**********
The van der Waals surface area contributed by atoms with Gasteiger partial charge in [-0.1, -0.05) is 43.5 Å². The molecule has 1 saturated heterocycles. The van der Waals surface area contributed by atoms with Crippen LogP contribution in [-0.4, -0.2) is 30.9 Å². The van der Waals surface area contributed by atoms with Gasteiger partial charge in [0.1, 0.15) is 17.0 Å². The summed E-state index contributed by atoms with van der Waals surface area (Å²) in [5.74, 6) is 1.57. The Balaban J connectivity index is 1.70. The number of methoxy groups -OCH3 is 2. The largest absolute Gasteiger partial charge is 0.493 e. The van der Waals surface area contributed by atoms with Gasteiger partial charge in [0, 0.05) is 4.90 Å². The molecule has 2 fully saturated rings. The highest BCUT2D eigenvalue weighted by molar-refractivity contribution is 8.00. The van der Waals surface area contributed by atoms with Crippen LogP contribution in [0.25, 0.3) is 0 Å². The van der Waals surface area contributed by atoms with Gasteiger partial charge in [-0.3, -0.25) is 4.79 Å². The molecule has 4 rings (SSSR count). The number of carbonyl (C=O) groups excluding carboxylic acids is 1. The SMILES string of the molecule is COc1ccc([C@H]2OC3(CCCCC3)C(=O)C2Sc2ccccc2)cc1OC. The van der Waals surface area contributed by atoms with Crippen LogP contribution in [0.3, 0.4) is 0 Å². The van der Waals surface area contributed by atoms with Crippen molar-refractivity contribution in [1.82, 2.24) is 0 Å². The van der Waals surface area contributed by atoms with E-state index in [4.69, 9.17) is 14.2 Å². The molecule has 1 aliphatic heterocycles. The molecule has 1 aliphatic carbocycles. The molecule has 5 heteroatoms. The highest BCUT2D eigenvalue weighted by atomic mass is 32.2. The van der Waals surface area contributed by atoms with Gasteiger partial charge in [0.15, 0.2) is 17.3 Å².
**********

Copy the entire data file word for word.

The van der Waals surface area contributed by atoms with Gasteiger partial charge in [-0.1, -0.05) is 43.5 Å². The molecule has 1 saturated heterocycles. The van der Waals surface area contributed by atoms with Crippen LogP contribution in [-0.4, -0.2) is 30.9 Å². The van der Waals surface area contributed by atoms with Gasteiger partial charge in [0.1, 0.15) is 17.0 Å². The summed E-state index contributed by atoms with van der Waals surface area (Å²) in [5.74, 6) is 1.57. The Balaban J connectivity index is 1.70. The number of methoxy groups -OCH3 is 2. The largest absolute Gasteiger partial charge is 0.493 e. The van der Waals surface area contributed by atoms with Gasteiger partial charge in [0, 0.05) is 4.90 Å². The molecule has 2 fully saturated rings. The highest BCUT2D eigenvalue weighted by molar-refractivity contribution is 8.00. The van der Waals surface area contributed by atoms with Crippen LogP contribution in [0.25, 0.3) is 0 Å². The van der Waals surface area contributed by atoms with Gasteiger partial charge in [-0.3, -0.25) is 4.79 Å². The molecule has 4 rings (SSSR count). The number of carbonyl (C=O) groups excluding carboxylic acids is 1. The SMILES string of the molecule is COc1ccc([C@H]2OC3(CCCCC3)C(=O)C2Sc2ccccc2)cc1OC. The van der Waals surface area contributed by atoms with Crippen LogP contribution in [0.3, 0.4) is 0 Å². The van der Waals surface area contributed by atoms with Crippen molar-refractivity contribution in [1.82, 2.24) is 0 Å². The van der Waals surface area contributed by atoms with E-state index in [4.69, 9.17) is 14.2 Å². The molecule has 1 aliphatic heterocycles. The molecule has 1 aliphatic carbocycles. The molecule has 5 heteroatoms. The highest BCUT2D eigenvalue weighted by atomic mass is 32.2. The van der Waals surface area contributed by atoms with Gasteiger partial charge in [0.15, 0.2) is 17.3 Å².